(iv) Staff service and physical facility were the strong predictors of client satisfaction at the ROPD.
(v) Client satisfaction at a PWOPD was highly predicted by provider behavior.
(vi) Accessibility of health services was a strong predictor of client satisfaction at both departments.
(vii) This study had shed light on some most important determinants of client satisfaction in the hospital at both departments. Based on these findings, the hospital in both categories of departments has to do for betterment, especially on identified determinant factors of clients’ satisfaction.
(viii) It is highly suggested that a detailed and extensive study should be conducted by adding another explanatory variables and qualitative aspects to get the clear picture of the whole situation of the problem at the hospital.
 
Ethics approval and consent to participate
 
Before any attempt to collect the data, approval to conduct the study was obtained from the Institutional Review Board (IRB) of Jimma University, College of Health Science. Each study participants were informed about the purpose of the study, the right to refuse to participate in the study, and confidentiality of the information. They were assured that they are not penalized for not participating if they wish and that their responses to the questions have no effect on their care in the hospital. Then, formal consent letter was obtained from the Hospital manager, Medical director, Matrons, Head nurses and verbal consent from each participant.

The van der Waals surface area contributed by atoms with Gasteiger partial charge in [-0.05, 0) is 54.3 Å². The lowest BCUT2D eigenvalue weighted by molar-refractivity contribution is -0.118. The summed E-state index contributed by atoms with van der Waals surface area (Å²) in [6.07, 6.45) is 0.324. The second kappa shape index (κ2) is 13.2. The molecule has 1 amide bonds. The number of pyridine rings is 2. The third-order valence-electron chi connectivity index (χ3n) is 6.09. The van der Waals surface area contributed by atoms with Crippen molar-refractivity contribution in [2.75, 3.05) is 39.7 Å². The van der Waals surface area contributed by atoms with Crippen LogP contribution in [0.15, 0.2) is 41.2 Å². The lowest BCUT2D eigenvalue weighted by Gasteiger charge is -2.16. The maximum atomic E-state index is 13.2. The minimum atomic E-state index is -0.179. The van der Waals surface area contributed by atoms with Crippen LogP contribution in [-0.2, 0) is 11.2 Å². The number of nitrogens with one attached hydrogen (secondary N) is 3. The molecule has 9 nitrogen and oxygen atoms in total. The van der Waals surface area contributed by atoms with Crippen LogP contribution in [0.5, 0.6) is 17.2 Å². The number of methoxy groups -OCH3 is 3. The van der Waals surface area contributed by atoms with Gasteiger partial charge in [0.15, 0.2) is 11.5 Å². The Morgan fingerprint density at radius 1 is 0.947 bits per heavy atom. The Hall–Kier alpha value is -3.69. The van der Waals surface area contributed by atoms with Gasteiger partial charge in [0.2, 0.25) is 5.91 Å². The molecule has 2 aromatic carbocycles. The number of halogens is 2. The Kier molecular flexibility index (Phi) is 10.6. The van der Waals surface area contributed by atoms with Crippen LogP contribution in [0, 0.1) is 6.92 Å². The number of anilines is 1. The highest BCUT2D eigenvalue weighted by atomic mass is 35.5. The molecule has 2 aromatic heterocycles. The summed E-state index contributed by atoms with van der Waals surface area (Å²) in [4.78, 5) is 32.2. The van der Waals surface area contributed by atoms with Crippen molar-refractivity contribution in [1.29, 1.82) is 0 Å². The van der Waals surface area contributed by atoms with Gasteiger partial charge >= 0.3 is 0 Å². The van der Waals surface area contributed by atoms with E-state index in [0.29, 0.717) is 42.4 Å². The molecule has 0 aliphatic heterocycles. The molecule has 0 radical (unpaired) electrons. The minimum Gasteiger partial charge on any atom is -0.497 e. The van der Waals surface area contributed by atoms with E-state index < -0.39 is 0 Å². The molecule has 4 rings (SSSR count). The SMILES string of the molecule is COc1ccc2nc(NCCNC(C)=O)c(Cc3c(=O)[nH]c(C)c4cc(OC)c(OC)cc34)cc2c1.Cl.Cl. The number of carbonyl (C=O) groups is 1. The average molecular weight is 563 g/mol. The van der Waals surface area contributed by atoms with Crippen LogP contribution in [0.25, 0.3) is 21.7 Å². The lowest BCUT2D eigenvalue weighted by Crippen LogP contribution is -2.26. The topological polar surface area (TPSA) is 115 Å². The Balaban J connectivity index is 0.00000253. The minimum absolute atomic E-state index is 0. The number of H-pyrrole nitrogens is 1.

COMPETING INTERESTS

The authors have not declared any conflict of interests.


 ACKNOWLEDGEMENTS

The authors would like to thank the student research project of Jimma University for funding of this study. Next, we would like to extend our heartfelt thanks to all study participants, and data collectors for their genuine participation and information in the study. We also grateful to heads of Nekemte Referral Hospital for their permission to conduct the study at the hospital.


 ABBREVIATION

E.C, Ethiopian calendar; ETB, Ethiopian Birr; FMOH, Federal Ministry of Health; IOM, Institute of Medicine; JUSH, Jimma University Specialized Hospital; OPD, outpatient department; PWOPD, private wing outpatient department; ROPD, regular outpatient department